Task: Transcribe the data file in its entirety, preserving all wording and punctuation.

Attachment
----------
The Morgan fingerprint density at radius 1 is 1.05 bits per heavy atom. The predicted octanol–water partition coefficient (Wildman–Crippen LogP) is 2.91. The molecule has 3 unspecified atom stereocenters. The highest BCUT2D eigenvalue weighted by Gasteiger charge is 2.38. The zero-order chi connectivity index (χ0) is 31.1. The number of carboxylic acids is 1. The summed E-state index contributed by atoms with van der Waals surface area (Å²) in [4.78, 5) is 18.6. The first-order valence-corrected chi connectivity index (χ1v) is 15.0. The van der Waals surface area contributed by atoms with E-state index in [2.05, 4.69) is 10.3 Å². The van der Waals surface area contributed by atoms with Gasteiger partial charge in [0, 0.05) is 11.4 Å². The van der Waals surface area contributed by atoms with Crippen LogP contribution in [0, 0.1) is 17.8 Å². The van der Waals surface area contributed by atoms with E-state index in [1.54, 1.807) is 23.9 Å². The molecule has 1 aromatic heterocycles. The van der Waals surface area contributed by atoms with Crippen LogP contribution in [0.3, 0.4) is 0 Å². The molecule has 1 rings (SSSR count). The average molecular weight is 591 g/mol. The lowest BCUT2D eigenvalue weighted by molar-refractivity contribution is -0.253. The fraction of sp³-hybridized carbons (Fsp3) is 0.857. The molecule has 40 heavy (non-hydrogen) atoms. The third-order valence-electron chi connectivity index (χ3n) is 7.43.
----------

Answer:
The Morgan fingerprint density at radius 1 is 1.05 bits per heavy atom. The predicted octanol–water partition coefficient (Wildman–Crippen LogP) is 2.91. The molecule has 3 unspecified atom stereocenters. The highest BCUT2D eigenvalue weighted by Gasteiger charge is 2.38. The zero-order chi connectivity index (χ0) is 31.1. The number of carboxylic acids is 1. The summed E-state index contributed by atoms with van der Waals surface area (Å²) in [4.78, 5) is 18.6. The first-order valence-corrected chi connectivity index (χ1v) is 15.0. The van der Waals surface area contributed by atoms with E-state index in [2.05, 4.69) is 10.3 Å². The van der Waals surface area contributed by atoms with Gasteiger partial charge in [0, 0.05) is 11.4 Å². The van der Waals surface area contributed by atoms with Crippen LogP contribution in [0, 0.1) is 17.8 Å². The van der Waals surface area contributed by atoms with E-state index in [1.54, 1.807) is 23.9 Å². The molecule has 1 aromatic heterocycles. The van der Waals surface area contributed by atoms with Crippen LogP contribution in [0.3, 0.4) is 0 Å². The molecule has 1 rings (SSSR count). The average molecular weight is 591 g/mol. The lowest BCUT2D eigenvalue weighted by molar-refractivity contribution is -0.253. The fraction of sp³-hybridized carbons (Fsp3) is 0.857. The molecule has 40 heavy (non-hydrogen) atoms. The third-order valence-electron chi connectivity index (χ3n) is 7.43.